Every organization needs some sort of command and control. A survival group, or a government are no different. What matters is how much power the person in charge has. In Rawles' books, the head of the group, or the head of the household was in charge, and had the final say. Not really that bad when put in that light. At no point, at least in my readings, does he say there should be a national, or even many local, leaders with the absolute dictatorial power you are talking about.In the end the theocracy he describes and that he wishes to set up within the " American Redoubt " is a highly repressive construct requiring all to submit to his edicts , though he attempts to camo it up under the guise of " for the good of all".
Not sure what you're trying to say here. My point was this: if you have a problem with something in the books, fine, it's on topic, and let's discuss it. If you have person problems with the author, and his particular brand of survivalism, why don't you go create a thread on it?And tell you what , the thread is discussing the book , it rather seems that you require fanbois rather than actual discussion , you're due to be disappointed and frankly if you can't stand to have the warts of the tome and it's author pointed out then it's not really *my* problem and bespeaks the same " march in lockstep" attitude as portrayed within the book.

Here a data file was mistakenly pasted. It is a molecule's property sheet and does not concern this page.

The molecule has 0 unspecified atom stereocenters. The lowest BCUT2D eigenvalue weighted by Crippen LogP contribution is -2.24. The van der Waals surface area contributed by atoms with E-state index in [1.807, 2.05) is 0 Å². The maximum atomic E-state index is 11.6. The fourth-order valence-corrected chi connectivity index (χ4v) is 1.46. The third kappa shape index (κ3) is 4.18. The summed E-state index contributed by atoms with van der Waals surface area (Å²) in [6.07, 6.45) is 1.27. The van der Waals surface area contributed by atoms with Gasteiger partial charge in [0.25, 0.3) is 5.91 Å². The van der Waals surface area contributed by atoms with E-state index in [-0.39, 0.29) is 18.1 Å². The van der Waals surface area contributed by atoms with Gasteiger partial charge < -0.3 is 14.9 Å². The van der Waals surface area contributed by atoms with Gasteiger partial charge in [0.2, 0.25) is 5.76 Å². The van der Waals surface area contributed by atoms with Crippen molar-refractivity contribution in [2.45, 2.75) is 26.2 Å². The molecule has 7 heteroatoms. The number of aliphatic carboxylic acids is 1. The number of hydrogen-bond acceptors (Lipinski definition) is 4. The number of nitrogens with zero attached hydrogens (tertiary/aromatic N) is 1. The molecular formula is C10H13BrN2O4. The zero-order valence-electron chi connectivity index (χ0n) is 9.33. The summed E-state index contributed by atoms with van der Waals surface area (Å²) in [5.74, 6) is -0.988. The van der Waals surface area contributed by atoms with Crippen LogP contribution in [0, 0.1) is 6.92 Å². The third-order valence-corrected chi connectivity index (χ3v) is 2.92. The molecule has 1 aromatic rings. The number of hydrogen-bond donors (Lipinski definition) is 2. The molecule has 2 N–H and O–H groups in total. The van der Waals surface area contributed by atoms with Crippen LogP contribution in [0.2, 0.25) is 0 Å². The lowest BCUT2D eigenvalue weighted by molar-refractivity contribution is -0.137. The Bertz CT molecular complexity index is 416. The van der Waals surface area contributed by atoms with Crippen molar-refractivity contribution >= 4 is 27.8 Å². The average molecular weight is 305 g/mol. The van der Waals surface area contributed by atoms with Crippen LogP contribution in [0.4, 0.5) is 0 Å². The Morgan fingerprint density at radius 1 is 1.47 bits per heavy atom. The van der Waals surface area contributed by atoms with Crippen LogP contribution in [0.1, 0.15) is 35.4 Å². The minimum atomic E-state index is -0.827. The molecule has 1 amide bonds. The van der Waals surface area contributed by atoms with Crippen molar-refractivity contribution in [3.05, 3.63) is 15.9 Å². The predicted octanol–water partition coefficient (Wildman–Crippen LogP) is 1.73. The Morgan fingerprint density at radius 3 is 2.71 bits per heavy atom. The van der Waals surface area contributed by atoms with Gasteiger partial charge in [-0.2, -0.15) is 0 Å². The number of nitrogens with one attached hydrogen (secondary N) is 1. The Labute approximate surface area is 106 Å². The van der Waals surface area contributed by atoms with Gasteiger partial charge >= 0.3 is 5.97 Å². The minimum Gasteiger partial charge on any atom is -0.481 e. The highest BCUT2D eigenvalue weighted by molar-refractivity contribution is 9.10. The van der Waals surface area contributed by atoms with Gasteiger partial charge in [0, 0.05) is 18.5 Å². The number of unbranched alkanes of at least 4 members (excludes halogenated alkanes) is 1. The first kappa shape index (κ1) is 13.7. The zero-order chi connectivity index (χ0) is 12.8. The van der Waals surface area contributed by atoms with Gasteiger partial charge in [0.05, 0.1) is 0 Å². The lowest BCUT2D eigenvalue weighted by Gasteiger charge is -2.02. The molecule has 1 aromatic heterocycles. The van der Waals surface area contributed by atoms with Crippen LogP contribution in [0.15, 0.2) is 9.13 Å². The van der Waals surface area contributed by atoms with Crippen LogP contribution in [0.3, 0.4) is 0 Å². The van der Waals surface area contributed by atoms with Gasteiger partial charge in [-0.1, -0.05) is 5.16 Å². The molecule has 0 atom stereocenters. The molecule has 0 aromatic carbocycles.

I never said there wasn't, but I'd like to point out that the people that do live moral and ethical lives have been vastly affected by the principals of Christianity, and the cultures that have been created because of it. They might not realize it, but most people aren't good because they want to be, or because they're good at heart, they're good because they were raised and taught to be.By the way , there are millions in this country who *require no theology* whatsoever to live a moral and ethical life.
I'll speak where I wish to speak thank you very much , ya may as well save your orders for someone they'll have an effect on. And you're correct , you know nothing of Rawles and his movement save his indoctrination oriented "books".I never said there wasn't, but I'd like to point out that the people that do live moral and ethical lives have been vastly affected by the principals of Christianity, and the cultures that have been created because of it. They might not realize it, but most people aren't good because they want to be, or because they're good at heart, they're good because they were raised and taught to be.